Archive for July, 2008

SEC guidance on the Web (follow-up)

July 31, 2008

Good commentaries on the SEC guidance on corporate websites, blogs and the like at two other blogs: TheCorporateCounsel.net and IR Web Report. The devil is in the details, of course, so you’ll want to study the SEC’s interpretive release (update: the full release was posted on August 1).

The broad implication is certain: Companies need to get on top of what they’re telling investors online – intentionally or unintentionally, on the official website or on some employee’s blog or MySpace page. (See July 30 post below.)

SEC clarifies guidelines for Web IR

July 30, 2008

The Securities and Exchange Commission today approved new guidance for public companies’ communication with investors via websites, blogs and other Internet channels, a long-awaited update for investor relations officers and executives who last heard from the SEC on this topic in 2000.

The SEC press release provides a broad outline – and some further hints at the direction were provided in staff comments today – but details are in the interpretive release itself, which has not yet been posted on the SEC website. The commission promises clarification on several issues:

  • Use of websites to comply with Regulation FD requirements. The SEC promises guidance on how companies may disseminate updates or material information online, without the well-worn ritual of issuing a press release to make information “public.” The interpretive release will go into particulars on how companies can evaluate whether (1) their websites are recognized channels of distribution, (2) posting online makes the information available to the marketplace in general, and (3) investors and the market have time to react to the information posted. Details will be of interest to IROs as well as PR staffs and vendors.
  • Liability consequences of online financial communication. Specifics include corporate websites’ provision of data in historical archives (without considering an old news release or financial report “reissued” every time someone accesses it); links to third-party websites or reports (updating the SEC guidance on disclaimers to avoid “adopting” the other persons’ views for liability purposes); and summary or highlighted information (imagine a brief overview of financial reports, without rehashing all the notes and disclaimers in the 10-K).
  • Blogs and online forums, a hot topic among IROs eager to interact with investors in a 21st-century way. The SEC affirms that antifraud provisions of the securities laws do apply to statements made by companies or persons acting on their behalf in these venues. (In my book, this is the only sensible approach.) And companies can’t force investors to waive protections as a condition of entering such a forum.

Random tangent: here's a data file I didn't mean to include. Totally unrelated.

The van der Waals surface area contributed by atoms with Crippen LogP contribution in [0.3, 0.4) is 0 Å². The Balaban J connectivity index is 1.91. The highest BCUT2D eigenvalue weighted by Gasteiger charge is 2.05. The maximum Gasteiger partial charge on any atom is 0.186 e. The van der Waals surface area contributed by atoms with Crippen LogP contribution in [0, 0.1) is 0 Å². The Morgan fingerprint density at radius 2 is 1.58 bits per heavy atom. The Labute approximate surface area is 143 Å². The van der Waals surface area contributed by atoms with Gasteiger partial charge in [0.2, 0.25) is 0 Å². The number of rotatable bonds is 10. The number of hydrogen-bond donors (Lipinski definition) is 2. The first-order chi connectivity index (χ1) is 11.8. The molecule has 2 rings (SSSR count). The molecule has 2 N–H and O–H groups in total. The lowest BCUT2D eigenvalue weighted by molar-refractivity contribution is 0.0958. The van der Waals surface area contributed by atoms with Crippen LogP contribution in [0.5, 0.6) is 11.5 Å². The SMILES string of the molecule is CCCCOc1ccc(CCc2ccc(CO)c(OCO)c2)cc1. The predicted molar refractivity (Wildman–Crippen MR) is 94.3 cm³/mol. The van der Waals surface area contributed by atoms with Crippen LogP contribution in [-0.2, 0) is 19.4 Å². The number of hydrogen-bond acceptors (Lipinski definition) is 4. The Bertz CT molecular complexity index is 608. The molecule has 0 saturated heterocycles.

• Sarbanes-Oxley and the website. The guidance cuts companies a little slack by discussing boundaries so that not all information that might appear online (many company websites offer areas for marketing, recruiting and other purposes as well as investor info) is subject to Sarbanes-Oxley rules on disclosure controls and procedures.
  • Cool graphics. The SEC gives the go-ahead to creative technologies that use video or interactive features but aren’t “printer-friendly.” Apparently it doesn’t have to be on paper to be disclosure.

It’s great that the SEC is responding to this need for clarity, following a recommendation from its Advisory Committee on Improvements to Financial Reporting. Companies will want to study the guidance to implement best practices, and stay legal, as investor relations enters the era of IR 2.0.

Hedge fund activists – doing what works

July 29, 2008

The best defense against “activist” shareholders going into battle against management is prevention: taking actions on management’s own initiative to realize shareholder value (e.g., cutting costs, making better use of the balance sheet, or confronting difficult decisions in leadership). Activists will keep hectoring companies they think are in need of change because, well, it’s a good investment strategy: 

Activism is become increasingly popular as an investment strategy among hedge funds for one main reason – it works. According to our research at 13D Monitor, the average return for more than 200 material activist campaigns that were completed during the past two years was 18.55 percent, nearly double the average return of 9.49 percent for the Standard & Poor’s 500 stock index for the same time periods.

- Kenneth Squire, founder of 13D Monitor,
“Not Your Father’s Activist,” Alpha, May 2008 

IR & your company’s market cap

July 28, 2008

In an article on perception studies in IR magazine, Brian Rivel, president of Rivel Research Group, drawing on years of talking to institutional investors about companies and stocks, noted a conclusion on the value of investor relations itself:

We can point to cases that clearly show the impact good IR has on valuation. In our experience, 10 percent of company valuation is tied to truly superb IR. A downside valuation of 15 percent accounts for bad IR. That’s a 25 percent swing, so companies that communicate well attract a much higher valuation.

- Brian Rivel, quoted in Adrian Holliday, “Feedback at a Cost,”
IR magazine, June 2008, p.41

Practice, practice, practice

July 24, 2008

As investor relations staffs gear up for management presentations – whether in a quarterly conference call or a road show with investors – the admonition to “Practice, practice, practice” rings true. Telling a story well takes work, Hollywood executive Peter Guber says: 

Great storytellers prepare obsessively. They think about, rethink, work, and rework their stories. As Scott Adelson, an investment banker who uses storytelling to help clients raise capital in public markets, said … ‘Sheer repetition and the practice it brings is one key to great storytelling. When we help companeis sell themselves to Wall Street, we often see the CEO and his team present their story 10, 20, 30 times. And usually each telling is better and more compelling than the one before.’